‘Useful trick for pain relief’

It’s not as if the techniques used at the Birth Centre are isolated or rare.

“If a woman is comfortable enough to do nipple or clitoral stimulation during birth, it’s a useful trick for pain relief and inducing labour,” says Andrya Prescott, spokesperson for the Independent Midwives Association.

A visit to the Unassisted Childbirth Organisation’s US website confirms just how erotic childbirth can be. The site describes in graphic detail women’s fantasies in which romantic and sexual union leads to “blissful waves of pleasure”, and “cosmic orgasms” at the point of birth. More women, it seems, get turned on by birth than you’d think. When Ina May Gaskin, a US midwife, conducted a poll of 151 women, 32 reported experiencing at least one orgasmic birth. ASensual Birthdmittedly, these were home births by women who were “open” to the experience. The plus points are pretty significant – a single orgasm is thought to be 22 times as relaxing as the average tranquilliser, while sexual arousal widens the vagina significantly.

“Women might think twice about having an epidural if they knew that, but nobody talks about these things,” points out Gaskin, a natural childbirth pioneer who was the first midwife to openly acknowledge that women could climax at birth. It almost sounds too good to be true: a touchy-feely labour followed by an earth-shattering orgasm at the moment of birth.

Unfortunately, this is very far removed from most women’s description of childbirth. A major hitch is that, as with any sexual activity, the amount of pleasure gained – for women at least – is closely related to the degree of relaxation, trust and safety she feels.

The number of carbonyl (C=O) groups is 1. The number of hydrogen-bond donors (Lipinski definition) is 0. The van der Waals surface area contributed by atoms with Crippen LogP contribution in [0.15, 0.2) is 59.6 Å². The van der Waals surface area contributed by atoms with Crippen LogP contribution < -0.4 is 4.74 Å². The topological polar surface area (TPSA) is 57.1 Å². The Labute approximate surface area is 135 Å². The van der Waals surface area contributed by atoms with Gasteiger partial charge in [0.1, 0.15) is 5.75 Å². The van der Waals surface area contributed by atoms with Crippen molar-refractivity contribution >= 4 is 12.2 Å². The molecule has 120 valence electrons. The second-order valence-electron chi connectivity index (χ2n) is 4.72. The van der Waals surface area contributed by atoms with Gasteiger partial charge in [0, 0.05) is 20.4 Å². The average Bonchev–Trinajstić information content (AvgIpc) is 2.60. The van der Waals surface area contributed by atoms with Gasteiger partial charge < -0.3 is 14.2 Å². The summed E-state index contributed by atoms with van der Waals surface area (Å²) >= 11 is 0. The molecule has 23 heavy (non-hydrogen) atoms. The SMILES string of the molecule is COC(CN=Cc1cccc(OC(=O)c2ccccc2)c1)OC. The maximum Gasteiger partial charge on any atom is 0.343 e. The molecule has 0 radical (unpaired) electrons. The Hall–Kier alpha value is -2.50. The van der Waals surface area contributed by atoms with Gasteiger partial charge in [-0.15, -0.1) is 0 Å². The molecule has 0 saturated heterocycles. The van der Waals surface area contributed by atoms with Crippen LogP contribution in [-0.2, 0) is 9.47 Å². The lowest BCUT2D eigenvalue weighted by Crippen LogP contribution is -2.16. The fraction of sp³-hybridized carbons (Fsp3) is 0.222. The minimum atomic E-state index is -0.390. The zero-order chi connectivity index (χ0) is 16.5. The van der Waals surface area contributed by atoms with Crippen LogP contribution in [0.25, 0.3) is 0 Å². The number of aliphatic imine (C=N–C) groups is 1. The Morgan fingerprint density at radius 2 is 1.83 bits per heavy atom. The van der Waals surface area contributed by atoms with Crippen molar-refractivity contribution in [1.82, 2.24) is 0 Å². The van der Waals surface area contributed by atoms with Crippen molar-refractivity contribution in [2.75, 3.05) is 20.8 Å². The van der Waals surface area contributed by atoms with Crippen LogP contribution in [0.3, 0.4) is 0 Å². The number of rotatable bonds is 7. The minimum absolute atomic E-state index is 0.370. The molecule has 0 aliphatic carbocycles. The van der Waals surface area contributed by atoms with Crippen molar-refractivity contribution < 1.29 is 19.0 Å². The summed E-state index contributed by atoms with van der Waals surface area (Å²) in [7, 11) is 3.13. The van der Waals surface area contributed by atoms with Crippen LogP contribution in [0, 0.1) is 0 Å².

Most women anticipate with dread the “birth ordeal”, a state of mind that will make muscles contract and adrenalin levels rise before it even begins. And then, most women can only feel sexy in intimate surroundings, with people they know well. Hospitals and doctors don’t really do the trick.

“Adrenalin inhibits sex drive and labour contractions,” says midwife Andrya Prescott. “You become tense and are more prone to feeling pain. It’s why women can have trouble with labour and birth at hospital. Surrounded by strangers, their adrenalin levels are high. They can’t relax. Even if they were open to getting aroused, at a hospital, they may as well forget it.”

Sensual Birth 2Part of the problem, it seems, is the way sexuality around childbirth has been denied. In her book, Ina May’s Guide To Childbirth, Gaskin points out that doctors had to downplay female sexuality for medical men to be admitted to the birth chambers of women in the 18th and 19th centuries. This “denial” was later institutionalised when hospital births became routine.

Even today, it’s a pretty taboo subject. “Lots of women would worry they’d be seen as abnormal or deviant if they admitted to feeling sexual at birth,” says Carolyn Cowan, a yoga teacher and doula based in south London, who herself had an ecstatic birth. “It’s something lots of women feel ashamed to talk about,” she adds. “I run erotic dance classes for pregnant women to try to get rid of these inhibitions. I should know a thing or two – it took giving birth to my son to discover my G-spot.”

The tide is clearly turning. A growing number of obstetricians and midwives point out what seems pretty obvious, yet has been somehow forgotten – that since sex leads to pregnancy and birth, they’re pretty closely linked.